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Community and Q&A

Welded Wire Mesh vs Rebar

mikeysp | Posted in General Questions on

I am in zone 4a. Pouring fully insulated (3″ XPS) monolithic slab for my dirt cheap pretty good house. I will be using the concrete as my finish floor and I will have 3/4″ pex radiant.

Options for reinforcement I am considering:
Rebar 16″ O.C. #3 (3/8″)
Welded Wire Mesh 6×6 W1.4 10 gauge (about 1/8″ diameter wire) 8’x20′  

Regardless I will have 2ea #4 rebar in footer/edge beam

I am not sure which route is stronger.

The 8×20 panels will be about half price, but will have to sit on ground and be lifted as the pour happens.  Also, they are 6″x6″ squares, so pex will be at odd locations.

The 3/8″ rebar would be spaced exactly at 16″ (pex spacing) and would be on chairs.

Making sure the mesh is lifted is not a problem in that I will have a good size crew of help, and I can assign one or two detail oriented guys the job of making sure that happens. 

I THINK, but do not know that the wire mesh is a stronger route. I deduced this by a visit to the micro helix website (I am not using this). But their calculator recommended 4lb per yard for mesh and 11lb per yard with the rebar schedule. 

Thank you for your advice.


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  1. Expert Member
    Michael Maines | | #1

    Mike, welded wire mesh provides control against cracking due to shrinkage but it does not add structural strength to the slab. The welded joints are not strong enough to resist the loads imposed. Rebar is "deformed" (the term for the rough surface) and minimum overlaps are spec'd in building codes because the concrete can grab onto the rough surface without slipping. A mat of #3 rebar will cost more to install but is a better system.

    For control of fine cracking you could add poly micro fibers. One of the best things you can do to prevent or reduce cracking is to allow the slab to dry slowly--the chemical curing process requires moisture, so when concrete dries before it cures you end up with relatively brittle concrete.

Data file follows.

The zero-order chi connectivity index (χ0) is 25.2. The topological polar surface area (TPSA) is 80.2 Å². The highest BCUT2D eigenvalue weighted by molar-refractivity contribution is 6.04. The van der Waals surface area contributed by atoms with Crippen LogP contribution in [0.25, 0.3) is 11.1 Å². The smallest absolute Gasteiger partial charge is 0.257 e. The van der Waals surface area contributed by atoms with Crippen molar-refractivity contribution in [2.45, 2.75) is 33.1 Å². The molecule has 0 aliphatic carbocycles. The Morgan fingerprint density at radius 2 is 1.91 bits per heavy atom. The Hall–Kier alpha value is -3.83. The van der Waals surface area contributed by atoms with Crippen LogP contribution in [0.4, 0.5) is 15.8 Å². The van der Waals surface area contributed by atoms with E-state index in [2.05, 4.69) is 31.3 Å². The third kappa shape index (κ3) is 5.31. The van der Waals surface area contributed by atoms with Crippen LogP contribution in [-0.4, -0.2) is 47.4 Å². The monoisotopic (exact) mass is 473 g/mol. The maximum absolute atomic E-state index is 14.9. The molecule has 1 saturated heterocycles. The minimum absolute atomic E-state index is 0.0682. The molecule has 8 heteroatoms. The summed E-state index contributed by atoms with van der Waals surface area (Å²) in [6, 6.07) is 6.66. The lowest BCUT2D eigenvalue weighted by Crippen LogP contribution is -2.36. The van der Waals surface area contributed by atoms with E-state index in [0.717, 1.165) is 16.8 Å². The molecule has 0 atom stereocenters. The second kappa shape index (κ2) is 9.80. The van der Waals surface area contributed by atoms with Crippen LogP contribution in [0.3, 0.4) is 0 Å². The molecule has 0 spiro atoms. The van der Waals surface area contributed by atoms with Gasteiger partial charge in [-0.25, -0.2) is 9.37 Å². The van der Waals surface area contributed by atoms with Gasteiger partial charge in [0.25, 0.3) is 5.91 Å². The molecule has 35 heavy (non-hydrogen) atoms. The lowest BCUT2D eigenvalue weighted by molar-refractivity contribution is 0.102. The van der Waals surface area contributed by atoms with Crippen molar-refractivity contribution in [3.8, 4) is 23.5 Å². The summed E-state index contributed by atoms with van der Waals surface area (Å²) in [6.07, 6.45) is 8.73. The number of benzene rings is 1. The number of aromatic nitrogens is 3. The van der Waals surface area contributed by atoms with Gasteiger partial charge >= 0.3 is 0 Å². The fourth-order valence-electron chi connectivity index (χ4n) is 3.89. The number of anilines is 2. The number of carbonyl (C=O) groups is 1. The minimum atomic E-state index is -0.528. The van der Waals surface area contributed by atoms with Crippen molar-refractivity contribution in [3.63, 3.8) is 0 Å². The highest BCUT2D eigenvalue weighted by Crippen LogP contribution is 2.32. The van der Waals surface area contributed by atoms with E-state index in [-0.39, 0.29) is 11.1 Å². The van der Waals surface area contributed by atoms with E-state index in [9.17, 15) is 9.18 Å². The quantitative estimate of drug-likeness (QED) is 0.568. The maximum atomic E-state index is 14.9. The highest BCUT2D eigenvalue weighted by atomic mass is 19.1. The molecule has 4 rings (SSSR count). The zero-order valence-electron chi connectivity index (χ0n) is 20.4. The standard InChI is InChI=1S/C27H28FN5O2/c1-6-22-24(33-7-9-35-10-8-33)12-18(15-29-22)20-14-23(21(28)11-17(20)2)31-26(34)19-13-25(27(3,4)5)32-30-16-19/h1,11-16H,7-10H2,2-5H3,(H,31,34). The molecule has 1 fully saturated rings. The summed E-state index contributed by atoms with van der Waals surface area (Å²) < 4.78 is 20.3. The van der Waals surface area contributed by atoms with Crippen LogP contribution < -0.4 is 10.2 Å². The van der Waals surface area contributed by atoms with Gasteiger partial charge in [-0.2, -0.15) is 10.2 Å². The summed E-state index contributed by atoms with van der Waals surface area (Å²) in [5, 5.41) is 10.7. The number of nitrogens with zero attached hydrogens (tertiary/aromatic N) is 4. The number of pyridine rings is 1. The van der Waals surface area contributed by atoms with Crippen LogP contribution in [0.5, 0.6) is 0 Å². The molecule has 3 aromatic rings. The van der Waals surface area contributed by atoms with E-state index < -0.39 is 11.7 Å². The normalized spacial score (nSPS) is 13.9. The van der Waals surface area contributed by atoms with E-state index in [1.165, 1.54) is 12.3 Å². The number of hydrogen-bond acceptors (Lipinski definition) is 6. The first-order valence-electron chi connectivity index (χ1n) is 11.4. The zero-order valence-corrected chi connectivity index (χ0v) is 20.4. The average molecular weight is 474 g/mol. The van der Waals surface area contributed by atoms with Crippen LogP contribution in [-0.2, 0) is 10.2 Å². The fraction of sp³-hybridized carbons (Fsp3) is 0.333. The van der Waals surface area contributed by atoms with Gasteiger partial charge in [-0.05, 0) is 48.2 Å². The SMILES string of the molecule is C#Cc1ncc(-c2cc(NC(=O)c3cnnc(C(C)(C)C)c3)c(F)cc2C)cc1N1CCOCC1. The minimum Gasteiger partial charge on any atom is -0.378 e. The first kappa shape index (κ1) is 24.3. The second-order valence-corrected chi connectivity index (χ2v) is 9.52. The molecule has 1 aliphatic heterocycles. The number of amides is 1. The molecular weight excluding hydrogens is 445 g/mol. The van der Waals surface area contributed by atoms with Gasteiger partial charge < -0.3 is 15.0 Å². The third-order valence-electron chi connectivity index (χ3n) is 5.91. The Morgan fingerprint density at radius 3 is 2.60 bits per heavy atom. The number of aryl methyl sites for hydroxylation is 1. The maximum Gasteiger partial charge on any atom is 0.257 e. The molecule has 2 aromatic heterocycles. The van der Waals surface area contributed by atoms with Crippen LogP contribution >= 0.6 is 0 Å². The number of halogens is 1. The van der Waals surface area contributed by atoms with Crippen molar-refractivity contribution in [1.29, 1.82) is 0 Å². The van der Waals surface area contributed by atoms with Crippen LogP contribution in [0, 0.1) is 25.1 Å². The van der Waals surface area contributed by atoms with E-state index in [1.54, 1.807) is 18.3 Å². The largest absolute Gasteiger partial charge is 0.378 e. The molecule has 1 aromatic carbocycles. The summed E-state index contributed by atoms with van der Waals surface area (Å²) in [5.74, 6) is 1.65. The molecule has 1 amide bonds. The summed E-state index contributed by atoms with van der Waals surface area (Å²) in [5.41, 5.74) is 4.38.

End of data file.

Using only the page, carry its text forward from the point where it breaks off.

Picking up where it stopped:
1. mikeysp | | #5

      Ahh, thank you for clarifying this. If I use WWM is fiber additive a waste? Or more crack resistance the better...belt and suspenders or throwing money out?

      1. Expert Member
        Michael Maines | | #7

        WWM and fibers are both meant to control relatively small cracks, so I usually just spec fibers, but if a builder prefers WWM I'm fine with that--I just recommend being careful about keeping the mesh in the center of the slab, which is harder than it sounds. There is no reason you couldn't use them both together.

        There is also a stainless steel fiber additive that is supposed to be as strong as rebar, but I have not tried it or know anyone who has.

  2. Josh Durston | | #2

    For the radiant you may be better off with 1/2" pex with more but shorter circuits. It's much easier to work with. Make sure you use O2 barrier tubing.
    3/4" can be tough to bend in a tighter radius.

    1. mikeysp | | #4

      Josh, I was not going to even plumb for radiant to save money; but, my friend had 1500ft of 3/4" pex left over from his house and shop, and he gifted to me, so it is 3/4" or I don't install pex. It is that kind of pex that is stretched and compresses onto a fitting and if it gets kinked a heat gun can bring it back to normal (not that I plan to test this theory).


      1. Expert Member
        Akos | | #10

        Make sure the pex you have has an O2 barrier. Without that you won't be able to use any cast iron parts without running glycol.

  3. Expert Member
    Malcolm Taylor | | #3


    If you go with mesh, use concrete chairs for support. The chances of consistently elevating the mesh you pour are almost none, and you really don't want to be hooking the mesh to pull it up when it has pex attached.

    1. mikeysp | | #6

      Malcolm, since the squares on the WWM are 6" apart, when the crew steps on it won't it deform the 10 gauge wire if on chairs? If it was 3/8" rebar @ 16"OC, they would be able to step between.

      In absence of responses yesterday, I went with my buddies approach and picked up the WWM for the field. So mesh it is. :)